Signature Theatre’s ‘Titanic’ uses in-the-round setting to great effect

Signature Theatre’s ‘Titanic’ uses in-the-round setting to great effect

By Jordan Wright (Photo/Christopher Mueller)

“Titanic,” now playing at Signature Theatre, is a story of man’s inability to predict the ramifications — and limitations — of state-of-the-art technology.

It is a tale of an ocean liner made of 46,000 tons of steel, measuring 11 stories high and 1,000 feet long, that went down in the North Atlantic Ocean in 1912 carrying some of the world’s wealthiest families who were aboard her maiden voyage. That there were young men and women of Irish and English de- scent aboard who were seeking their fortunes in the New World, and others who believed they and the ship were invincible, is an equal part of this historic maritime tragedy.

Referred to as “the ship of dreams” and a “human metropolis,” the Titanic is nowhere to be seen in director Eric Shaeffer’s version of the musical by writer Peter Stone and composer/lyricist Maury Yeston. But that doesn’t keep us from sensing its vast power and scale and immersing ourselves in the drama that played out on the high seas.

Reimagining the Tony Award- winning musical, Schaeffer and set designer Paul Tate dePoo III give us a theater-in-the-round that utilizes five steel gangways that reflect the massive scale of the multi-level luxury liner. This creates a more intimate experience for the audience.

It also allows many of the 38 performers to remain in clear sight and in equal hearing range, producing a magnificent harmonic convergence of vocal heft. We have choreographer Matthew Gardiner to thank for that too, as the players climb the ramps and position themselves at different heights to sing their numbers. It is the most effective use of a theater-in-the-round stage I’ve ever seen.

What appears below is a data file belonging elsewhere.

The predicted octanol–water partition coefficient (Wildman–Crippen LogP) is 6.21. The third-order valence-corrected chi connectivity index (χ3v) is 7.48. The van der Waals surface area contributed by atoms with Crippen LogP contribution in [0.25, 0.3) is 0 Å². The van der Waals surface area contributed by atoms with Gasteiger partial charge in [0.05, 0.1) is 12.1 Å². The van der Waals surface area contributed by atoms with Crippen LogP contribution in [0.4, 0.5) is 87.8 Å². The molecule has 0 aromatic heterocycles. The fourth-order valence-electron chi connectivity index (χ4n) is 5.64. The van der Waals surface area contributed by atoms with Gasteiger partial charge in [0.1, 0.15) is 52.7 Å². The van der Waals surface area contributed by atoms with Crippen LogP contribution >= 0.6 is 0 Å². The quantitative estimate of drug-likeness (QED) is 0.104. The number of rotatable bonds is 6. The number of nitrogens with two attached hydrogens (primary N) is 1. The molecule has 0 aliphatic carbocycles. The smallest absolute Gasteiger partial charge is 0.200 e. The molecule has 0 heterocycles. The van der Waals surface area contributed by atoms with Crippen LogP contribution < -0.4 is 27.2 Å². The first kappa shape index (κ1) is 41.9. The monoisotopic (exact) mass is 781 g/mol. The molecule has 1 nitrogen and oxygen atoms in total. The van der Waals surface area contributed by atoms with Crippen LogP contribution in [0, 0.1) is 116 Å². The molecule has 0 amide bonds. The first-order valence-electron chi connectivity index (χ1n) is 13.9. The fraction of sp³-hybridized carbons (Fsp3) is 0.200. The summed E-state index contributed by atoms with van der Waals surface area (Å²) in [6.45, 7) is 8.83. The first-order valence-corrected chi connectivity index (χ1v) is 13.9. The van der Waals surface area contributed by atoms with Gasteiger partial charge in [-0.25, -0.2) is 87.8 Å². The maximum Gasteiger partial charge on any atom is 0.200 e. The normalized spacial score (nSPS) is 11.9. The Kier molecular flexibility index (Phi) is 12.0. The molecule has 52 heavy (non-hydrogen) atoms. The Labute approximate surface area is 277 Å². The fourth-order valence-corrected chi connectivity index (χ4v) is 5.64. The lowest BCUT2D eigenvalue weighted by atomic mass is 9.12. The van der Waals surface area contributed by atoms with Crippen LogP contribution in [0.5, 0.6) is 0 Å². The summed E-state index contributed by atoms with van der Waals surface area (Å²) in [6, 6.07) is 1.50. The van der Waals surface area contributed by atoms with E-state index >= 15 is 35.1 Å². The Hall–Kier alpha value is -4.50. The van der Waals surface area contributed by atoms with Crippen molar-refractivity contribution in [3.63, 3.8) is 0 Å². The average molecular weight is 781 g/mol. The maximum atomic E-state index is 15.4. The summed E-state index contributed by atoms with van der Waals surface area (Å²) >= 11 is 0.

Particularly haunting is the 17-piece band perched on a separate elevated catwalk in full view of the audience. Led brilliantly by conductor James Moore, their constant presence is reminiscent of how they sacrificed their lives to play for the remaining passengers as the behemoth was devoured by the sea.

The story delves into not just one love story but many — the John Jacob Astors played by Matt Connor and Jamie Eaker and a touching story of romance below decks played by the exceptional Katie McManus as Kate McGowan and Hassani Allen as Jim Farrell.

Other couples are revealed to have secrets — Lady Caroline Neville’s (Iyona Blake) illicit love affair with Charles Clarke (Chris Sizemore) and Alice Beane’s (Tracy Lynn Olivera) disappointment in her husband’s inferior social standing.

Ryan Hickey’s sound design keeps us immersed in the idea of traveling on a ship through the atmospheric use of fog horns, bells and the slamming of the coal stokers’ fiery oven doors. Another effective touch is Frank Labowitz’s turn of the century navy blue gowns, feathered picture hats and simple frocks, and Amanda Zieve’s suspended Edison light bulbs and under-stage blue lights.

But what keeps us in a state of high anxiety is the blame game and what-ifs between the captain (Christopher Bloch), the ship’s owner J. Bruce Ismay (Lawrence Redmond), the ship’s master William Murdoch (Kevin McAllister) and
its architect Thomas Andrews, played spectacularly by Bobby Smith, as they wonder what they could have done differently and who is at fault.

Ultimately, as the ship goes down — and we knew it would — the drama is no less palpable, and we are drawn hook, line and sinker into the tragedy of despair and dashed dreams of the hundreds of lives lost. It’s a visceral experience and Yeston’s heart-stopping score rises up to meet it.